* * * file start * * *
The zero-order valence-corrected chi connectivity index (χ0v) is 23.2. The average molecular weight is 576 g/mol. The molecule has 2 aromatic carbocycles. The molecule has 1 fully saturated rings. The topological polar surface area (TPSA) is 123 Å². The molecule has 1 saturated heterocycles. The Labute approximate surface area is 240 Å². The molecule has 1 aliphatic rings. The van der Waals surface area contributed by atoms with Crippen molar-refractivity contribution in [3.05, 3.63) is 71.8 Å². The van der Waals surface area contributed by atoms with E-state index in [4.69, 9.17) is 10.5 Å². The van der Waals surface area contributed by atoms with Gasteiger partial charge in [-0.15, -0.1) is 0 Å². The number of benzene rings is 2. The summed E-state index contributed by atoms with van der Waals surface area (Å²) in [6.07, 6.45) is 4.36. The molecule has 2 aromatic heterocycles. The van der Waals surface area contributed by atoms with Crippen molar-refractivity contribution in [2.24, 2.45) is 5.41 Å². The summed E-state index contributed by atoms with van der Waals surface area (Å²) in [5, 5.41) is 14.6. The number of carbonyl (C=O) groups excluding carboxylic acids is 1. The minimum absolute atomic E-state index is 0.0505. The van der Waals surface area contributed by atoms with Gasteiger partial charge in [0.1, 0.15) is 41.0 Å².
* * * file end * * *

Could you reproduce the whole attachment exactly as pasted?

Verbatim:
The zero-order valence-corrected chi connectivity index (χ0v) is 23.2. The average molecular weight is 576 g/mol. The molecule has 2 aromatic carbocycles. The molecule has 1 fully saturated rings. The topological polar surface area (TPSA) is 123 Å². The molecule has 1 saturated heterocycles. The Labute approximate surface area is 240 Å². The molecule has 1 aliphatic rings. The van der Waals surface area contributed by atoms with Crippen molar-refractivity contribution in [3.05, 3.63) is 71.8 Å². The van der Waals surface area contributed by atoms with E-state index in [4.69, 9.17) is 10.5 Å². The van der Waals surface area contributed by atoms with Gasteiger partial charge in [-0.15, -0.1) is 0 Å². The number of benzene rings is 2. The summed E-state index contributed by atoms with van der Waals surface area (Å²) in [6.07, 6.45) is 4.36. The molecule has 2 aromatic heterocycles. The van der Waals surface area contributed by atoms with Crippen molar-refractivity contribution in [2.24, 2.45) is 5.41 Å². The summed E-state index contributed by atoms with van der Waals surface area (Å²) in [5, 5.41) is 14.6. The number of carbonyl (C=O) groups excluding carboxylic acids is 1. The minimum absolute atomic E-state index is 0.0505. The van der Waals surface area contributed by atoms with Gasteiger partial charge in [0.1, 0.15) is 41.0 Å².